Read Turkeys' Behavior and Respond Accordingly
There’s one thing I love most about turkey hunting: interaction. As turkey hunters, we are constantly interacting and communicating with turkeys. Whether communicating through the vocalizations of calling, or through body language with decoying, we’re sending and receiving signals to and from the turkeys we hunt.
It’s an ongoing, unwitting game of love on the turkey's part and a furtive attempt to outfox a fairly cunning critter on the hunter’s.
Call it double-dealing, if you will.
I’ll call it turkey poppers with fries.
As a serious turkey hunter, I try to make my efforts as effective as possible. Doing so greatly increases odds of success. That means tailoring my tactics to the time of year and the current breeding phase at that time.
Those phases are: first peak gobbling, suppressed gobbling, and second peak gobbling. Understanding how turkeys behave in each of these, how to recognize them, and what tactics to put into play are all important for consistent success each spring.
Each of these phases have easily-identifiable differences between the other two in regard to gobbling, strutting, and breeding. Recognizing each one will cue hunters as to what calling, decoying, and tactical approaches to use.
Editor's note: This Realtree.com mega-feature was first published March 4, 2016.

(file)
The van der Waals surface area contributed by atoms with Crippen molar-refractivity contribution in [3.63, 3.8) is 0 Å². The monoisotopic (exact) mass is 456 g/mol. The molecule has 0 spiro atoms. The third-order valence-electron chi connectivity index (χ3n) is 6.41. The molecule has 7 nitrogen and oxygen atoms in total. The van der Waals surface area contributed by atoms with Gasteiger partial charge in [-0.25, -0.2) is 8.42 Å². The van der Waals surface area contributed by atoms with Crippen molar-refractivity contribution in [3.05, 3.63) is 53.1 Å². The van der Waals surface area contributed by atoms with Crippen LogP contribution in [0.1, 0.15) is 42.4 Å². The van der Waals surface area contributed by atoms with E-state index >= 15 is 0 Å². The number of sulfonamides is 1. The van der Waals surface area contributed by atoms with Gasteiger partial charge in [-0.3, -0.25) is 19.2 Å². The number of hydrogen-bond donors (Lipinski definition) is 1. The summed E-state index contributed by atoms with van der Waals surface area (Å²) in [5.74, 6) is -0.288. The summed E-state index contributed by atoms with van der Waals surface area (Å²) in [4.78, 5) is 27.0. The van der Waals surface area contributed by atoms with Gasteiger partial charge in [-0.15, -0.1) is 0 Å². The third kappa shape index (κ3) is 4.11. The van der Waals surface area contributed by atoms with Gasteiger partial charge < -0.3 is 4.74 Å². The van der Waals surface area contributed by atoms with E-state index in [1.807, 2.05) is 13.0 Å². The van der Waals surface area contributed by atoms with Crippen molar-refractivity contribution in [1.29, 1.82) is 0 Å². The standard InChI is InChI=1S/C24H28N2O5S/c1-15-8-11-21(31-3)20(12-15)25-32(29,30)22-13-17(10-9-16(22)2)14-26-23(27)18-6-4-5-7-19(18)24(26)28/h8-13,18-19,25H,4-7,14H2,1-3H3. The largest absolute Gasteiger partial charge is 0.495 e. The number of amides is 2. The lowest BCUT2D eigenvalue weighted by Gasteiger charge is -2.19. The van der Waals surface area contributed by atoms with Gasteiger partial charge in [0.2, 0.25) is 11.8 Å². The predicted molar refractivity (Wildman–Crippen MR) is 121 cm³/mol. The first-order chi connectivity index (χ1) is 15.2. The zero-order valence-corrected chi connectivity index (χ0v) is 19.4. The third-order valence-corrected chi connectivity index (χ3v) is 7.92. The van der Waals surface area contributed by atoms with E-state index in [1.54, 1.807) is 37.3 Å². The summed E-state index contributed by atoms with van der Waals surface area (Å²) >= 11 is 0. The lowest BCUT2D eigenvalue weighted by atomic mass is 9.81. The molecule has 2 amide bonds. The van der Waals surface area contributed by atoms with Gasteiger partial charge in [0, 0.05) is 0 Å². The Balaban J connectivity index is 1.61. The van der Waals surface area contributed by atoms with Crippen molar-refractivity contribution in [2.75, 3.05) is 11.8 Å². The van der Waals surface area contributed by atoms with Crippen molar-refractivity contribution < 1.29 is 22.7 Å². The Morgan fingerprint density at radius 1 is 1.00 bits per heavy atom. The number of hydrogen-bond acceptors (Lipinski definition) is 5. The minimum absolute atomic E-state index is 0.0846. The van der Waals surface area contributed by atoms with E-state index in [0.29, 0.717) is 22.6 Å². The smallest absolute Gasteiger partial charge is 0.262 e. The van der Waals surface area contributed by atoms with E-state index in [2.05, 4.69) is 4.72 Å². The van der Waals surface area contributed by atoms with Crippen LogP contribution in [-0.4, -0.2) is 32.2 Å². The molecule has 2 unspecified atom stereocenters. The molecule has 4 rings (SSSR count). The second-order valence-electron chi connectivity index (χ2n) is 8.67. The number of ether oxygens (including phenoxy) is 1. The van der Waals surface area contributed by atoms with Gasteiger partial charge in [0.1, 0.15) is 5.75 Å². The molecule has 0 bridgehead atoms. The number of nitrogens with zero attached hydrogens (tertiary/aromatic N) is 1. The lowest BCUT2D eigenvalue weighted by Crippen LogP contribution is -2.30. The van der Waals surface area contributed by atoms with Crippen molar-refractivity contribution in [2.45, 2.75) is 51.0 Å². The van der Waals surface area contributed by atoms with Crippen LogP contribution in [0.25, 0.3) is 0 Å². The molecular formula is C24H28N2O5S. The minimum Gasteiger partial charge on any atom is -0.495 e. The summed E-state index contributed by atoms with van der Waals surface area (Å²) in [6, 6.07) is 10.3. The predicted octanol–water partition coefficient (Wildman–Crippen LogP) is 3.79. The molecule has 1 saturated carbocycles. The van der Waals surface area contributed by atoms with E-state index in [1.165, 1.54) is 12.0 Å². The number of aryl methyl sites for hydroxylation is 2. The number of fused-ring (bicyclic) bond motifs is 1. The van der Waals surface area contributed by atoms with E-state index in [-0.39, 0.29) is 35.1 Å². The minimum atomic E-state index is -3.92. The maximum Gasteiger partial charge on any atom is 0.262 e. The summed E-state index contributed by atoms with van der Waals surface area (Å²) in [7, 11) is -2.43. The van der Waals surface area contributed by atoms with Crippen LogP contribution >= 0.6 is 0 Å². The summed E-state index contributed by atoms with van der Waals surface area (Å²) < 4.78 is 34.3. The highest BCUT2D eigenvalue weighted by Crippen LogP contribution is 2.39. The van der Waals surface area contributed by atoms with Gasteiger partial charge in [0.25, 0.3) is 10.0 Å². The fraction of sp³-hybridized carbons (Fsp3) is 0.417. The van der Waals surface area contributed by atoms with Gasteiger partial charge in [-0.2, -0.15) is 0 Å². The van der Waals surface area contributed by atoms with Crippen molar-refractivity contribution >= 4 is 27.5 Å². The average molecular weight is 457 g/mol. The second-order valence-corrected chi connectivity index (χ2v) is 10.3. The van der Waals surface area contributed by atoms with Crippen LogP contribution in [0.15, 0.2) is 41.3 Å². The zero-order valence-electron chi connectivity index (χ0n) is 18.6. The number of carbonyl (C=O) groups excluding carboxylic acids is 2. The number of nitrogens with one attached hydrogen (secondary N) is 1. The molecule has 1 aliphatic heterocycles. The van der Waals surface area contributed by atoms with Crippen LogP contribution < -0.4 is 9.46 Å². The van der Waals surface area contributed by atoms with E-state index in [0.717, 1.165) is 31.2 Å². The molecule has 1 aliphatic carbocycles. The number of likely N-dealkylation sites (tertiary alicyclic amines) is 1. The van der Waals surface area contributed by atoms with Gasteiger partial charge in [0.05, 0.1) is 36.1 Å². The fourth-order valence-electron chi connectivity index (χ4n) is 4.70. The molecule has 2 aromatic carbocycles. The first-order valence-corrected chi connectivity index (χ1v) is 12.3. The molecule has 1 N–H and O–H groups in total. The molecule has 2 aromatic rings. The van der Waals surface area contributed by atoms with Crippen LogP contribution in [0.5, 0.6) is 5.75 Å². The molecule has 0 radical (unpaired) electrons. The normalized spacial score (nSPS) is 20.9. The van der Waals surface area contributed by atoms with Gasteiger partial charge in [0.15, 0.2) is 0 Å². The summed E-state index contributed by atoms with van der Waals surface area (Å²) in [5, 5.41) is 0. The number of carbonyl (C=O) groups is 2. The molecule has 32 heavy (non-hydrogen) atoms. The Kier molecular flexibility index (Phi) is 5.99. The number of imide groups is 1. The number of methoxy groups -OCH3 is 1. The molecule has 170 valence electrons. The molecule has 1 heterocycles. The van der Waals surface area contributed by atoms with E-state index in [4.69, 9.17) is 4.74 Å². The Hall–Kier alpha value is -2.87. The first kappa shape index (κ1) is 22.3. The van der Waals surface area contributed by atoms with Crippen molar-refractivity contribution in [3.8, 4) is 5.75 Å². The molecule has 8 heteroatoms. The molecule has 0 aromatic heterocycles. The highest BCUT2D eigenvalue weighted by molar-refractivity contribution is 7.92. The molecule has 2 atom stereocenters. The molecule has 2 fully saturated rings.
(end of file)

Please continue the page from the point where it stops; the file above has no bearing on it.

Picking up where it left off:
The first peak gobbling phase falls during the early season. It’s arguably a hunter’s best time to tag out on a spring gobbler. I know it’s my personal favorite.
How to Recognize: Birds are just beginning to break apart from their wintering groups. Gobblers are voicing their opinions from every corner of the woods. Hens are beginning to break away from their family groups. The spring woods is about to explode with frenzied action.
Calling: Calling to turkeys during the early season — or first peak gobbling — is fun. It’s the perfect time to be aggressive with your calls and really try to get that turkey fired up. I use cuts and aggressive yelps early in the season. If a bird is hot, cutting you off, and seems pretty interested, cut him off, too. Put some feeling and emotion into your calling. It’s the little things that will help pull that turkey within range.
Decoying: Hens have yet to be bred. Gobblers’ testosterone is high and caution is low. So fights are frequent. The most effective decoy set for early-season gobblers is a strutting decoy, accompanied with a hen. Place the hen decoy in feeding or alert mode. Since hens are just becoming receptive and the toms are in full-strut mode, the presence of a strutting “intruder” can be just enough to bring that longbeard within range.
Additional Tactical Approaches: Run and gun hard. I don’t sit in one spot for very long early in the season unless a special situation calls for it. The birds are still likely grouped up. If you see them moving in a certain direction, swing around and get ahead of them.
The suppressed gobbling phase generally falls around the middle part of most states’ turkey seasons. This is without a doubt a tough time to be in the woods. But it isn’t impossible to kill a turkey during this phase.
How to Recognize: The bulk of the breeding is taking place. Hens are throwing themselves at strutting toms. Satellite birds are running around trying to steal hens away from their superiors. But things are slowing down for hunters. Toms are gobbling less, therefore, they are less receptive to calling. Why? They are finding hens faster off the roost. Oftentimes, the “one-and-done” gobble before fly down signifies birds hooked up as soon as they made their landing.